Organizationally speaking, the Mets underwent about as much change over the offseason as the team has at any point since Sandy Alderson was hired as general manager and brought on Terry Collins to manage. While Alderson remains in charge of baseball operations and still holds that title, Collins was removed as the team’s manager—but retained in a role within the organization.
The spirit of that changes applies on the minor league side, too. Ian Levin still runs things as the organization’s director of player development. But there was plenty of reshuffling, with the Triple-A Las Vegas staff shifted around other levels of the minors. Pedro Lopez had managed the 51s, and he’s set to manage the Single-A Columbia Fireflies this year. Frank Viola was the pitching coach in Vegas, and he’ll be doing that job with Double-A Binghamton this year.
To Levin and the Mets, those changes aren’t viewed as demotions. He says the levels of the minor league system aren’t viewed in the same way for coaches as they are for players and that coaches can be placed in spots that take advantage of their skill sets. But there’s clearly some excitement about Tony DeFrancesco, the 51s’ new manager.
“We’re thrilled to have Tony DeFrancesco as our manager there,” says Levin. “He’s got a ton of experience at that level and at the major league level. He’s got a track record of success. To have someone that can help the transition of players from the minor league level to major league level is great for us.”
That theme—transitioning players from Triple-A to the majors—is something that came up as a point of frustration for the Mets’ front office last year.
When it comes to players, there hasn’t been quite as much change. The Mets’ system has not been rated very highly by the outlets that do that sort of thing. Levin prefers to focus on the system by including the guys who have lost prospect eligibility but are still young and barely removed from being considered prospects: Amed Rosario and Dominic Smith.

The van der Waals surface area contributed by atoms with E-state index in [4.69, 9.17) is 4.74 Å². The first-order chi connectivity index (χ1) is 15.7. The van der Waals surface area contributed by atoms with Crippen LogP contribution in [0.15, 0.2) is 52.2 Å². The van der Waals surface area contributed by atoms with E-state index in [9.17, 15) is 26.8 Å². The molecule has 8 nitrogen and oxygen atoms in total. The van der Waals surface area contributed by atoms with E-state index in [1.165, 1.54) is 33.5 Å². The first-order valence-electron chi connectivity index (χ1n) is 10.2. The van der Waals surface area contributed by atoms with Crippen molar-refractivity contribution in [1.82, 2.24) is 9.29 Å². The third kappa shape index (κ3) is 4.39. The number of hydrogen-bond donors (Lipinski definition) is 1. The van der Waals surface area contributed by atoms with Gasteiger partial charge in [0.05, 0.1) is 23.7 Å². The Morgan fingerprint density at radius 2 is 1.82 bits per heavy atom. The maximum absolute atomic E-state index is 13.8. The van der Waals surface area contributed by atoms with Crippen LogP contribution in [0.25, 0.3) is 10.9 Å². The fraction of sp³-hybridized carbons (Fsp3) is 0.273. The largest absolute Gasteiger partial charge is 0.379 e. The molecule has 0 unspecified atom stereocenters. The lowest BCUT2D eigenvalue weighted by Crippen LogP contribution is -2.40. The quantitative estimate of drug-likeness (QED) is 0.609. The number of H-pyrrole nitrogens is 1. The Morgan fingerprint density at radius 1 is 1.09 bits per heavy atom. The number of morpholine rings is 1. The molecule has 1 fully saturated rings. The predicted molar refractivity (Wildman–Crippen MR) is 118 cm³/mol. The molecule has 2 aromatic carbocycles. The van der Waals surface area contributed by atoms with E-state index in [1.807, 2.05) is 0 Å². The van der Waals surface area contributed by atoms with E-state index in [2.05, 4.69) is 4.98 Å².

In terms of new faces who might make a push toward a major league promotion in the relatively near future, Levin listed Corey Oswalt, Luis Guillorme, and David Thompson as guys who had success at Double-A last year. Regarding Guillorme specifically, he says:
“His defense is so good that he’ll be able to handle whatever position well defensively. So for him, it’s all about making the offense as good as it can be. He’s got some real strong foundational skills. His hand-eye coordination and bat to ball skills are outstanding. His strike zone discipline is outstanding. You see it in BP where he has power so finding opportunities to drive the ball a little bit more will only help enhance what he already brings to the table. So, just like for any player there are a number of nuances that they need to work on to bring the overall game up to the level that you want it to be. I think that’s where it stands for him.”
The organization is happy with the relief pitchers that came in when players were traded away in July and August last year, too. Levin mentions a “strength in numbers” thing with all of the arms that were brought in plus some of the pitchers who were already in the organization and could help the bullpen soon. Jacob Rhame, who came over in the Curtis Granderson trade last year, already cracked the major league roster for Opening Day.
For a front office that had been heavy on position players in the first round of the draft for quite a while, things have shifted a bit toward pitchers in the most recent drafts. Levin speaks highly of the trio of pitchers taken in the first round: David Peterson, Justin Dunn, and Anthony Kay.
Levin mentions Kay’s healthy, which has been good thus far as he makes his way back from Tommy John surgery that he underwent in October of 2016, and that he has looked strong between his time in instructional league action and spring training. He has not yet pitched in a minor league game, but he’s set to do so with Columbia. He notes that Dunn is looking to makes some adjustments this year and that “we’ve all seen what [Peterson] can do and the success that he had.”